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In "Tower of the Elephant", Robert E. Howard uses the word "drinking-jack" three times apparently meaning mug or something like that, judging by the context:

Torchlight licked luridly from broken windows and wide-thrown doors, and out of those doors, stale smells of wine and rank sweaty bodies, clamor of drinking-jacks and fists hammered on rough tables, snatches of obscene songs, rushed like a blow in the face.

'Then give ear and learn wisdom, fellow,' said he, pointing his drinking-jack at the discomfited youth.

Ale splashed over the jack's lip, and the Kothian roared in fury, dragging at his sword.

However I can find no meaning which fits in any dictionary or anywhere else. I know that he was from Texas and lived from 1906 to 1936, so is this a Texan colloquial term or something? Does it even mean mug or am I misunderstanding it?

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  • Did you try Google before asking? tankard-vs-jack-vs-goblet
    – Phil Sweet
    Jun 4 at 1:39
  • I think I've googled "drinking-jack", "jack mug" and "jack jug", but none of them gave me a result which answered my question. I didn't think about googling "jack tankard". Jun 4 at 10:33
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Although no longer in common use, the OED defines a sense for "jack" meaning a drinking vessel that dates back to the 1500s. It is described as English regional, but being an older word, it's not too surprising that it would pop up in Texas.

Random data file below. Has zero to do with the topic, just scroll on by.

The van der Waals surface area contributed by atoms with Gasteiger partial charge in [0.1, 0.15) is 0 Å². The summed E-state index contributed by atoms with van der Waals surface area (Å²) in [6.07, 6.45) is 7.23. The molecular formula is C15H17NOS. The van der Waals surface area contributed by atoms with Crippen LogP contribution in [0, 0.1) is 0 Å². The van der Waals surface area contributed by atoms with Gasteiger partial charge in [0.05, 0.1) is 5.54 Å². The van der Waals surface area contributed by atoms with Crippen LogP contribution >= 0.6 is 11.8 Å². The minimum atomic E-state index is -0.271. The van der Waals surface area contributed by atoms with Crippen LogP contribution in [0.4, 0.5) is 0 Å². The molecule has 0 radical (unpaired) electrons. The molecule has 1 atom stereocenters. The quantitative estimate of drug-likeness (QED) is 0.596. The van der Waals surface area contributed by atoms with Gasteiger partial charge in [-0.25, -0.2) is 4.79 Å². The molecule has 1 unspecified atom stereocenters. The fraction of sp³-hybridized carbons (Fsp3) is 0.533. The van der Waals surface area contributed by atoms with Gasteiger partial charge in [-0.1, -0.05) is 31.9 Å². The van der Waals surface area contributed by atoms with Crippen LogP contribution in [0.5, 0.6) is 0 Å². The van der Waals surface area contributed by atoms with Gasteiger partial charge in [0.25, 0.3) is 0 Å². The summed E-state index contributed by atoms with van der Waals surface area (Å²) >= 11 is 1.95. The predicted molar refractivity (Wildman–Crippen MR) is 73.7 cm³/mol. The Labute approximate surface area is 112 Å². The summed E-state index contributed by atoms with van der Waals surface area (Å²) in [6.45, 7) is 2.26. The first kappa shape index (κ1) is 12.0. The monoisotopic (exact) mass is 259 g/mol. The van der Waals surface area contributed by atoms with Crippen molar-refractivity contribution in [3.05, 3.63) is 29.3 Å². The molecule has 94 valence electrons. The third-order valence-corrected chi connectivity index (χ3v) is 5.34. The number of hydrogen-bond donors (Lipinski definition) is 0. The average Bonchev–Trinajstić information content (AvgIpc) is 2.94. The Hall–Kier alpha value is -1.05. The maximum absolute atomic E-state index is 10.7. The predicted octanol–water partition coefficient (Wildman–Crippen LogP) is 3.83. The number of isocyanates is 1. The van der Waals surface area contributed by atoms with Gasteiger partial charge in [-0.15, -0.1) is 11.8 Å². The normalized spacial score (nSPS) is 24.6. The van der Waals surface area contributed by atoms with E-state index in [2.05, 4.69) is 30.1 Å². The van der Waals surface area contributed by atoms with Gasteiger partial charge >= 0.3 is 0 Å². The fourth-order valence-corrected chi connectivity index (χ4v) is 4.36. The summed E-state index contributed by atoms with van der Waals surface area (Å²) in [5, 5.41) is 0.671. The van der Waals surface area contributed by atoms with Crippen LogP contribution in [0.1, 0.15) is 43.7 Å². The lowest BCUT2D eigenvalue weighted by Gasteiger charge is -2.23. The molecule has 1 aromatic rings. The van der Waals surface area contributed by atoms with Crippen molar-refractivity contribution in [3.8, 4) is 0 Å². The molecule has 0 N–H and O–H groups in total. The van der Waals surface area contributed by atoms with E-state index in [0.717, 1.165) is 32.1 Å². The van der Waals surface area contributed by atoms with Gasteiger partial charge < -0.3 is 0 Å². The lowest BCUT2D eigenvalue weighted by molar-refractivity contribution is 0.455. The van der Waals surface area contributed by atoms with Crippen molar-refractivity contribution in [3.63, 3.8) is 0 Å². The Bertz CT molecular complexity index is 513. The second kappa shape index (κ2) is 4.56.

22. A vessel for holding liquid, esp. alcohol. Also: a drinking vessel, typically of waxed leather coated outside with tar or pitch; a tankard. Now historical and English regional (northern).

Though it is described as "historical," citations are provided as recently as 2003.

2003 P. Finney Gloriana's Torch 69 Becket..went in search of booze, which he found in the jack of spiced ale.

It is cross-referenced with "black jack," which is also listed as historical. Public dictionaries like Merriam-Webster have definitions for "black jack" as a drinking vessel (see definition 3 in M-W).

Neither the OED nor other sources I checked provide an etymology for the word "jack" in this sense, though it seems notable that "jack" has been used to refer to numerous implements and devices, frequently in compounded form, like boot-jack, winding-jack, carriage-jack, etc.

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  • Ah, so basically a leather tankard. That makes a lot of sense. I think Howard also tried to use medieval sounding terms, so maybe he found it somewhere and it wasn't Texan at all. Thank you! Jun 3 at 22:31

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